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Oracle WITH clause


Oracle Tips by Burleson Consulting

27 January 2013

 

About Oracle WITH clause

Starting in Oracle9i release 2 we see an incorporation of the SQL-99 WITH clause (a.k.a. subquery factoring), a tool for materializing subqueries.  Oracle offers three types of materialization, each with its own type and duration:

- Global Temporary Tables - The table definition is permanent.
- Materialized Views - The definition and the data are permanent.
- The WITH clause - The materialized subquery data is persistent through the query.

Also see these important related SQL tuning tools:

The SQL WITH clause is very similar to the use of Global temporary tables (GTT), a technique that is often used to improve query speed for complex subqueries. Here are some important notes about the Oracle “WITH clause”:

   • The SQL WITH clause only works on Oracle 9i release 2 and beyond.
   • Formally, the WITH clause is called subquery factoring
   • The SQL WITH clause is used when a subquery is executed multiple times
   • Also useful for recursive queries (SQL-99, but not Oracle SQL)

To keep it simple, the following example only references the aggregations once, where the SQL WITH clause is normally used when an aggregation is referenced multiple times in a query.

The WITH clause to simplify complex SQL

We can also use the SQL-99 WITH clause instead of temporary tables. The Oracle SQL WITH clause will compute the aggregation once, give it a name, and allow us to reference it (maybe multiple times), later in the query.

The SQL-99 WITH clause is very confusing at first because the SQL statement does not begin with the word SELECT. Instead, we use the WITH clause to start our SQL query, defining the aggregations, which can then be named in the main query as if they were “real” tables:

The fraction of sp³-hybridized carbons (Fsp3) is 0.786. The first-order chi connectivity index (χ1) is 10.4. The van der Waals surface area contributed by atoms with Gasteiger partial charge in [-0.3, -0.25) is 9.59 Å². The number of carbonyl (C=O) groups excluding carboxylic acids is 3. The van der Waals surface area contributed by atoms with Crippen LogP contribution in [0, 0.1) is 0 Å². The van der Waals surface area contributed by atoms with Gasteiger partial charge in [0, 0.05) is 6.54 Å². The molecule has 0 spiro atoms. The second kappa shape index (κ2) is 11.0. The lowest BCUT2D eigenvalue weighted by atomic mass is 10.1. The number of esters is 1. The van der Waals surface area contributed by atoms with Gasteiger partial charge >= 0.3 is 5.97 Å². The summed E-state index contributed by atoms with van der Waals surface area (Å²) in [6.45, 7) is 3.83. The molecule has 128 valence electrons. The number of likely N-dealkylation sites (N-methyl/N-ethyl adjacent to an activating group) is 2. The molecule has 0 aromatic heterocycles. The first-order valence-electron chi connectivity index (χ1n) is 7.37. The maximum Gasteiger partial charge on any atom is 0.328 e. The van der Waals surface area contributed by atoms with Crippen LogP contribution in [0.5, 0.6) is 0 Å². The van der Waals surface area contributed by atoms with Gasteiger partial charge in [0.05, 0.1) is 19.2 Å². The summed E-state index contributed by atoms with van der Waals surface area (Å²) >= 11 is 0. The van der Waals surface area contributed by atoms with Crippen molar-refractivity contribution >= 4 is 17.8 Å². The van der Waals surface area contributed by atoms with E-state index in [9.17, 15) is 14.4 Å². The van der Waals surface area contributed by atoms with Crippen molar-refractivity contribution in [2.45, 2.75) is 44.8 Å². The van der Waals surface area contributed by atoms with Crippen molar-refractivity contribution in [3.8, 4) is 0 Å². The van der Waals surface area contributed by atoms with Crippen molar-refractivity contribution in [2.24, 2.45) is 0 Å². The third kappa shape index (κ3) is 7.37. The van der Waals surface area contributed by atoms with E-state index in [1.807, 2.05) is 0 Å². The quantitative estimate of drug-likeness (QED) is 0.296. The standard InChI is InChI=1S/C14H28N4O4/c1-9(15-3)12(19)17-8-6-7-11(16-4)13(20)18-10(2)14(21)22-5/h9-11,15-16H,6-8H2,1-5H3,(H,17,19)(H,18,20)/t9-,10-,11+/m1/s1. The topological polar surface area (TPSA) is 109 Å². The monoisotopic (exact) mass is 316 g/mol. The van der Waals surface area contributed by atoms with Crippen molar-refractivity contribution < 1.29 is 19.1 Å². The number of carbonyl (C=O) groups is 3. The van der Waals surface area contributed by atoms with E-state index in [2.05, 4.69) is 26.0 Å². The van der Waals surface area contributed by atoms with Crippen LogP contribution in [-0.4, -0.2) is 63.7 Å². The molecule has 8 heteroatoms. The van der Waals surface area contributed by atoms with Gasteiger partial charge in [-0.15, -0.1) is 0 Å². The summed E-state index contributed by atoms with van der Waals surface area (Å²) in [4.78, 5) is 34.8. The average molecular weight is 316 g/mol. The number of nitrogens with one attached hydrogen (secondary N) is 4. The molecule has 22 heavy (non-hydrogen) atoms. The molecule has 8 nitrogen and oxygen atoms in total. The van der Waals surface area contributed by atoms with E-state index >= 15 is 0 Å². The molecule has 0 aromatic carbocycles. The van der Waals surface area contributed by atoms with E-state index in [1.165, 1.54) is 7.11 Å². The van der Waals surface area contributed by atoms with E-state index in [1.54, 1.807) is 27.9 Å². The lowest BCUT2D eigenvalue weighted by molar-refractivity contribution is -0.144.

WITH
subquery_name
AS
(the aggregation SQL statement)
SELECT
(query naming subquery_name);


Retuning to our oversimplified example, let’s replace the temporary tables with the SQL WITH  clause (Note:  You may find a faster execution plan by using Global Temporary tables, depending on your release of Oracle):

WITH
sum_sales AS
  ( select /*+ materialize */
    sum(quantity) all_sales from stores ),
number_stores AS
  ( select /*+ materialize */
    count(*) nbr_stores from stores ),
sales_by_store AS
  ( select /*+ materialize */
  store_name, sum(quantity) store_sales from
  store natural join sales )
SELECT
   store_name
FROM
   store,
   sum_sales,
   number_stores,
   sales_by_store
where
   store_sales > (all_sales / nbr_stores);


Note the use of the Oracle undocumented “materialize” hint in the WITH clause. The Oracle materialize hint is used to ensure that the Oracle cost-based optimizer materializes the temporary tables that are created inside the WITH clause. This is not necessary in Oracle10g, but it helps ensure that the tables are only created one time.

It should be noted that the WITH clause is not yet fully-functional within Oracle SQL and it does not yet support the use of WITH clause replacement for “CONNECT BY” when performing recursive queries.

Note this page where we see a benchmark showing the difference in performance of complex SQL subqueries rewritten with intermediate tables.

Oracle 12c WITH clause enhancements

Starting in Oracle 12c you can use the "create function" syntax within a WITH clause declaration.  This means that you can not only declare an intermediate data set you can also associate intermediate data with a PL/SQL function.

Oracle12c temporary table enhancements

Prior to Oracle12c, Oracle transactions used UNDO for temporary tables (WITH Clause materializations, global temporary tables) within the standard UNDO tablespace.  Now, you can specify “alter session set temp_undo_enabled=true” to force the UNDO to be managed within the TEMP tablespace instead of within the UNDO tablespace.  This reduced the content of “regular” UNDO allowing for faster flashback operations.  Oracle has also allowed “private optimizer statistics” for global temporary tables, instead of the Oracle 11g method in which everybody shared a single set of statistics.

 

 


 

 

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Note: This Oracle documentation was created as a support and Oracle training reference for use by our DBA performance tuning consulting professionals.  Feel free to ask questions on our Oracle forum.

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